Or you may be eager to seal up your ostomy, the hole that’s also called a stoma, and go back to emptying your bowels normally.
Is Reversal an Option?
You must be in good health to undo your ostomy. You also need to have enough rectum left over from your original surgery, and the muscle strength to push out your food waste through the chamber. Your doctor will decide after talking with you, examining your bottom, and possibly testing how strong your muscles are in there.
The ideal time to close your ostomy is about 3 to 12 months after your surgery. You also should be finished with chemotherapy or other treatments. It’s also possible to wait several years to do a reversal.
Ask your surgeon if you should do exercises or physical therapy before surgery to work the muscles in your rectum. That could help you resume your normal bowel movements sooner.
Many surgeries to undo a colostomy or ileostomy are fairly simple. But the closure is more difficult and the recovery longer if all or much of your colon is gone or not working. Reversal surgery may lead to problems such as:
- Temporary bowel paralysis. You may need rest and other help to get it going again.
- Stool leaking into inside your belly
- Scar tissue that makes it hard or impossible to poop
- Hernia, when your bowel pokes through the cut made for your stoma
- Bladder infection
- Problems peeing or having sex because of nerve damage
You’ll usually stay in the hospital for 3 to 10 days. You’ll leave after your bowel movements start and if you have no complications.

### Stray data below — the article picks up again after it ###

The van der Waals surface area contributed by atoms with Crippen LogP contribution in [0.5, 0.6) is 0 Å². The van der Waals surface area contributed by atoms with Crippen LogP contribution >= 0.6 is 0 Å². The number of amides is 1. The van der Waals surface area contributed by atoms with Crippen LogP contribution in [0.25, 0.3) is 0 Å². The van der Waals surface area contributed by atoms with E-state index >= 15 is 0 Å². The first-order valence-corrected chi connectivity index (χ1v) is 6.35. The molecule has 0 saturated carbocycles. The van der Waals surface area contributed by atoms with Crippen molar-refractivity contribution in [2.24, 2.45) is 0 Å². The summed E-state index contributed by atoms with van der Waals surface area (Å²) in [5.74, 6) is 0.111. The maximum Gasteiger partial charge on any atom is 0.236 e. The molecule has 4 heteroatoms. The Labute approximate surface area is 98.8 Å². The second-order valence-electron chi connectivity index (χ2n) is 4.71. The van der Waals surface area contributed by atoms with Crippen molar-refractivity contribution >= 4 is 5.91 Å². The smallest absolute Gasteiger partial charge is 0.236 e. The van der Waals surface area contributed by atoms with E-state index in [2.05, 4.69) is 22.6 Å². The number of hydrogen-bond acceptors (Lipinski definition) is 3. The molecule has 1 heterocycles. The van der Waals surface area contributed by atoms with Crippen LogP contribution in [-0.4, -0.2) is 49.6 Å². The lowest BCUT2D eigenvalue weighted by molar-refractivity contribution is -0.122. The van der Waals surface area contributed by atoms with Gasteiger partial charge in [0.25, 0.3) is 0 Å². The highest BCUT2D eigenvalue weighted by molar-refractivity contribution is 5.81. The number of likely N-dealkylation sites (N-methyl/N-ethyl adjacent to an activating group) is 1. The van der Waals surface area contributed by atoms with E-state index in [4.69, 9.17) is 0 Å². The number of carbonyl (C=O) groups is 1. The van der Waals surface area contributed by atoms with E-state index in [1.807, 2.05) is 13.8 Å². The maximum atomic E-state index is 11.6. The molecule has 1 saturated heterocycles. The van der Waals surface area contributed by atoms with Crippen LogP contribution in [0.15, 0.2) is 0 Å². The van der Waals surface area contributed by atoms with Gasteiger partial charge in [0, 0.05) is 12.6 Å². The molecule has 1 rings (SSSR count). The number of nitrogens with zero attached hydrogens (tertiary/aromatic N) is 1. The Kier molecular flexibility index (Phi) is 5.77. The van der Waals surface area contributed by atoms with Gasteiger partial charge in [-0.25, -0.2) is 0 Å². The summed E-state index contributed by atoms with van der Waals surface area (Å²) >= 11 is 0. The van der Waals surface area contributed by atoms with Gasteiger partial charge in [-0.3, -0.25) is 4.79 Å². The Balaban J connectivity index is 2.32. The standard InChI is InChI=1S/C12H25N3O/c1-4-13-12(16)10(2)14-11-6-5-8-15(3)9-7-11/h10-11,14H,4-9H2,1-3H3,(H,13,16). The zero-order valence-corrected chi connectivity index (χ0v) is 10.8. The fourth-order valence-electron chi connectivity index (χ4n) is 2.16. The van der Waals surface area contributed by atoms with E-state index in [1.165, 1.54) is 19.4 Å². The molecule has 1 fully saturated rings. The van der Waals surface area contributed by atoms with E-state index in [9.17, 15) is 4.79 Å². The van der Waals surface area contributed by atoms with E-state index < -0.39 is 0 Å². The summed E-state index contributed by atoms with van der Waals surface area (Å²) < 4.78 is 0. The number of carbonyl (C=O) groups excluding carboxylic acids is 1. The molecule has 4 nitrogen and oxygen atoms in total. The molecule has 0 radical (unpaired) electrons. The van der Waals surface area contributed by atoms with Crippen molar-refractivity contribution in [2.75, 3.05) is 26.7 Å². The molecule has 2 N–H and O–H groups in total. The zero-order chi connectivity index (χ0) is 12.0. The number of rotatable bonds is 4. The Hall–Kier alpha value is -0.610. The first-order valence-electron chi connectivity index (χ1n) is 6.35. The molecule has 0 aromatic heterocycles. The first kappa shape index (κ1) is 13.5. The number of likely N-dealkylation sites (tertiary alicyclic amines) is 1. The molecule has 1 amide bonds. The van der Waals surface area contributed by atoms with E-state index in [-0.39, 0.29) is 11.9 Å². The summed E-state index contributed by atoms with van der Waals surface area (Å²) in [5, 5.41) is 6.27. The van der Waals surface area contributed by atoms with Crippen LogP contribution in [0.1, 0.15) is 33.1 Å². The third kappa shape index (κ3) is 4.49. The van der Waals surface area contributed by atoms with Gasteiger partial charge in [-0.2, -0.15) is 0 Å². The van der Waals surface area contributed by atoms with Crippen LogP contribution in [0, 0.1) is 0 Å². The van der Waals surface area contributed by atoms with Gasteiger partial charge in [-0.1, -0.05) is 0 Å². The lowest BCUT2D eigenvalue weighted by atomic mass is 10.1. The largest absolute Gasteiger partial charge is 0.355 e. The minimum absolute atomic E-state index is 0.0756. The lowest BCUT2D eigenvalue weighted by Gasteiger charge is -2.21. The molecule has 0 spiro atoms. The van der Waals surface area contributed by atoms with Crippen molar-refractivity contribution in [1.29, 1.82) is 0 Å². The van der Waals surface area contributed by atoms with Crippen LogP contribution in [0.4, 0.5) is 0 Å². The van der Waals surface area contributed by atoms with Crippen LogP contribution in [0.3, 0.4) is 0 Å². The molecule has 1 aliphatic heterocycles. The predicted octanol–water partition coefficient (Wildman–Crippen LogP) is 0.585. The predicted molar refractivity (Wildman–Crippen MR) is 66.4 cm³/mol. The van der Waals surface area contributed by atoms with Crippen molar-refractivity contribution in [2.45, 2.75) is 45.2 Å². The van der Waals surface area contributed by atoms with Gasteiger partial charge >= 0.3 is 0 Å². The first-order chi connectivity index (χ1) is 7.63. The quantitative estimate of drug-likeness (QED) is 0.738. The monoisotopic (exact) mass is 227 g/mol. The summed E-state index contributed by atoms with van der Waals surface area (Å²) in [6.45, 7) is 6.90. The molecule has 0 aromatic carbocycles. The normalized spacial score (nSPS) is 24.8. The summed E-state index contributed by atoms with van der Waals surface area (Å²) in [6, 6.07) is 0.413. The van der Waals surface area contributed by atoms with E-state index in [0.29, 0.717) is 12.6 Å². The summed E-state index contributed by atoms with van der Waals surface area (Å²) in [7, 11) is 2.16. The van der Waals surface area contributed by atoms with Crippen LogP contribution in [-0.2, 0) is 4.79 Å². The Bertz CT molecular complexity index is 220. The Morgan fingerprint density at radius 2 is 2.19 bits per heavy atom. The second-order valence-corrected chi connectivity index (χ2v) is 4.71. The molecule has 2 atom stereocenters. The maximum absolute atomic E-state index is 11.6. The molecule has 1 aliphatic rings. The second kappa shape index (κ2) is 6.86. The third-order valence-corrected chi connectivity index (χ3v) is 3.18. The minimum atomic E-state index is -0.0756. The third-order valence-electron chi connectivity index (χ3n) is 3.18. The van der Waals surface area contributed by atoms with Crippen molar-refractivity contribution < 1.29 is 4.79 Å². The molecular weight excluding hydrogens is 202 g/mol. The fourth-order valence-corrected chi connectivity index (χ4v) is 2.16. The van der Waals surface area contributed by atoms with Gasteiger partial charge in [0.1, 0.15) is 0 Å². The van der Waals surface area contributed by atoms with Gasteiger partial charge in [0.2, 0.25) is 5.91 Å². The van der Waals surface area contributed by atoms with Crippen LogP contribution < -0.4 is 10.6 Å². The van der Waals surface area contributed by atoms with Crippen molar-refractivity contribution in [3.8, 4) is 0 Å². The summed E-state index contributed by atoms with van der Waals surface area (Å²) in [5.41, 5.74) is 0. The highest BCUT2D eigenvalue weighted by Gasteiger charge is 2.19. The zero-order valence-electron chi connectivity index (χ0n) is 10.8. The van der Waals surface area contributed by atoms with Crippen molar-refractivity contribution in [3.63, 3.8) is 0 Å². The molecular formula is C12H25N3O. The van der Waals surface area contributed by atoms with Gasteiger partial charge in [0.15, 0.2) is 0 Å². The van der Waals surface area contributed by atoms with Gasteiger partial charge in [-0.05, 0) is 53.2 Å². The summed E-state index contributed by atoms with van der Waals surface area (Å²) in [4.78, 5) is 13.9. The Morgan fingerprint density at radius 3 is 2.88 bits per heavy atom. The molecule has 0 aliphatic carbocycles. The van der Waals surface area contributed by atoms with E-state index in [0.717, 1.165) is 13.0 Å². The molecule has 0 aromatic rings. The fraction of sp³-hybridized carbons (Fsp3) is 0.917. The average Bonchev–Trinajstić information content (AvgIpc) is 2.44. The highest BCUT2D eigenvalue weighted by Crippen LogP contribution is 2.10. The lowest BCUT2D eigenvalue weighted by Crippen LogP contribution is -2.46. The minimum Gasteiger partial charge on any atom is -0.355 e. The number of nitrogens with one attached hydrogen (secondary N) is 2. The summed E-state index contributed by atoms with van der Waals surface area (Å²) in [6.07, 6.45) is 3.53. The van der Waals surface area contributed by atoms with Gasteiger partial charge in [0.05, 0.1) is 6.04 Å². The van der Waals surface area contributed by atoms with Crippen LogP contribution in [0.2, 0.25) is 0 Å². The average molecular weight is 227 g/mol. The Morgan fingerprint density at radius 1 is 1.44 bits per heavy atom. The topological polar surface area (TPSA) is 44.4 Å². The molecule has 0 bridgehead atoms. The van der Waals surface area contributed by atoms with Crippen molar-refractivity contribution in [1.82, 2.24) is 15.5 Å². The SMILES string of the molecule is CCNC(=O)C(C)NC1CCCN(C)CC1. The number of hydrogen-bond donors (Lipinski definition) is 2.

It may take some time for you to poop normally again. At first, you may:
- Have loose or watery stools
- Need to poop more often
- Feel that your bowels aren’t completely empty after going to the bathroom
- Leak stool
Some TLC for your gut can help you get regular more quickly. You can:
- Stay away from fatty or spicy dishes
- Eat small meals with low fiber, and increase portions slowly
- Drink lots of fluids so you won’t get stopped up
- Avoid cabbage, onions, and other foods that give you gas
- Limit fizzy drinks, alcohol, and caffeine
With your doctor’s OK, you can exercise lightly, like walking. You won’t be allowed to lift anything heavy for a month and can’t drive until you can make an emergency stop without pain (about 2 weeks).
If your doctor tells you that you cannot reverse your ostomy, know that with adjustments, you should be able to enjoy a full and active life.